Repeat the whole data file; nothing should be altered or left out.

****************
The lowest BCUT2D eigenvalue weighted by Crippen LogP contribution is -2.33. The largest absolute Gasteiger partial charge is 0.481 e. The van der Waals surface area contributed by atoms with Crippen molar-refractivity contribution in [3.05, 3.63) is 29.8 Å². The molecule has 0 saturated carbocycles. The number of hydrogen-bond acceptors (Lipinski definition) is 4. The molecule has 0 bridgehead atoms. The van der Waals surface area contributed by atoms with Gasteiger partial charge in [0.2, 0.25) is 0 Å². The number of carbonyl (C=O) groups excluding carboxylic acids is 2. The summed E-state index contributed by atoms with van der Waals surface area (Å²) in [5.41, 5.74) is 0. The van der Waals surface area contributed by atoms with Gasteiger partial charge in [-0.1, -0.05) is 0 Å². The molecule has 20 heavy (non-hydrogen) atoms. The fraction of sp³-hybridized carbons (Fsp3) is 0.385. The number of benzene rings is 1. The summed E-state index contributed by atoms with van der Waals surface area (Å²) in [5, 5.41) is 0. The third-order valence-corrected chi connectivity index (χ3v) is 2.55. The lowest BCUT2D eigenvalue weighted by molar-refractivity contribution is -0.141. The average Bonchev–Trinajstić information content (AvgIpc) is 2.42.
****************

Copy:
The lowest BCUT2D eigenvalue weighted by Crippen LogP contribution is -2.33. The largest absolute Gasteiger partial charge is 0.481 e. The van der Waals surface area contributed by atoms with Crippen molar-refractivity contribution in [3.05, 3.63) is 29.8 Å². The molecule has 0 saturated carbocycles. The number of hydrogen-bond acceptors (Lipinski definition) is 4. The molecule has 0 bridgehead atoms. The van der Waals surface area contributed by atoms with Gasteiger partial charge in [0.2, 0.25) is 0 Å². The number of carbonyl (C=O) groups excluding carboxylic acids is 2. The summed E-state index contributed by atoms with van der Waals surface area (Å²) in [5.41, 5.74) is 0. The van der Waals surface area contributed by atoms with Gasteiger partial charge in [-0.1, -0.05) is 0 Å². The molecule has 20 heavy (non-hydrogen) atoms. The fraction of sp³-hybridized carbons (Fsp3) is 0.385. The number of benzene rings is 1. The summed E-state index contributed by atoms with van der Waals surface area (Å²) in [5, 5.41) is 0. The third-order valence-corrected chi connectivity index (χ3v) is 2.55. The lowest BCUT2D eigenvalue weighted by molar-refractivity contribution is -0.141. The average Bonchev–Trinajstić information content (AvgIpc) is 2.42.